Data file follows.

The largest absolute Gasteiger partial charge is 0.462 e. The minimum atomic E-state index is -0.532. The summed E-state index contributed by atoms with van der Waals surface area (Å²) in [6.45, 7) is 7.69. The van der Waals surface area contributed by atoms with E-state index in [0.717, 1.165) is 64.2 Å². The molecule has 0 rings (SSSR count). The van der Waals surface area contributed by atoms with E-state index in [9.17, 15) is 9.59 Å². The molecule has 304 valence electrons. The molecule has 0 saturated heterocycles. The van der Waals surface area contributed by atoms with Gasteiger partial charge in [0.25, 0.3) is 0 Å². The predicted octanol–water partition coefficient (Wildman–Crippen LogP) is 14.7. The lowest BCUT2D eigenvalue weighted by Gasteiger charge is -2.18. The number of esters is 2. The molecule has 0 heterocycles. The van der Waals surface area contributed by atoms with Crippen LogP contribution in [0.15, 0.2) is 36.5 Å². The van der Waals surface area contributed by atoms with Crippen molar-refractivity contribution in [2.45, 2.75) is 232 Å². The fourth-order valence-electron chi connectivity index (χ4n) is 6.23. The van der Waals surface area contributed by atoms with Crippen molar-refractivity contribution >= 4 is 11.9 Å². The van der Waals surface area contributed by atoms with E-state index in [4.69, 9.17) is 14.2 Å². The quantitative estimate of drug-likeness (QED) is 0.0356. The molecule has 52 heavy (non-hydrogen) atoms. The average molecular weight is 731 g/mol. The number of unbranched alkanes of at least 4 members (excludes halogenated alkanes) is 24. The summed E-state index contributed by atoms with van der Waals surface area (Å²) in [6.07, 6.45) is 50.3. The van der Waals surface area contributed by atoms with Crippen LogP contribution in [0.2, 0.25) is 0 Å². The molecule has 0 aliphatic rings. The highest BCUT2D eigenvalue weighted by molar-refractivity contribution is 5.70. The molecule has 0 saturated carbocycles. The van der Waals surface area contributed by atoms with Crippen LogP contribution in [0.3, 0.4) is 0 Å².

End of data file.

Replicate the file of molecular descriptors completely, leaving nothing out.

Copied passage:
The largest absolute Gasteiger partial charge is 0.462 e. The minimum atomic E-state index is -0.532. The summed E-state index contributed by atoms with van der Waals surface area (Å²) in [6.45, 7) is 7.69. The van der Waals surface area contributed by atoms with E-state index in [0.717, 1.165) is 64.2 Å². The molecule has 0 rings (SSSR count). The van der Waals surface area contributed by atoms with E-state index in [9.17, 15) is 9.59 Å². The molecule has 304 valence electrons. The molecule has 0 saturated heterocycles. The van der Waals surface area contributed by atoms with Gasteiger partial charge in [0.25, 0.3) is 0 Å². The predicted octanol–water partition coefficient (Wildman–Crippen LogP) is 14.7. The lowest BCUT2D eigenvalue weighted by Gasteiger charge is -2.18. The number of esters is 2. The molecule has 0 heterocycles. The van der Waals surface area contributed by atoms with Crippen LogP contribution in [0.15, 0.2) is 36.5 Å². The van der Waals surface area contributed by atoms with Crippen molar-refractivity contribution in [2.45, 2.75) is 232 Å². The fourth-order valence-electron chi connectivity index (χ4n) is 6.23. The van der Waals surface area contributed by atoms with Crippen molar-refractivity contribution >= 4 is 11.9 Å². The van der Waals surface area contributed by atoms with E-state index in [4.69, 9.17) is 14.2 Å². The quantitative estimate of drug-likeness (QED) is 0.0356. The molecule has 52 heavy (non-hydrogen) atoms. The average molecular weight is 731 g/mol. The number of unbranched alkanes of at least 4 members (excludes halogenated alkanes) is 24. The summed E-state index contributed by atoms with van der Waals surface area (Å²) in [6.07, 6.45) is 50.3. The van der Waals surface area contributed by atoms with Crippen LogP contribution in [0.2, 0.25) is 0 Å². The molecule has 0 aliphatic rings. The highest BCUT2D eigenvalue weighted by molar-refractivity contribution is 5.70. The molecule has 0 saturated carbocycles. The van der Waals surface area contributed by atoms with Crippen LogP contribution in [0.3, 0.4) is 0 Å².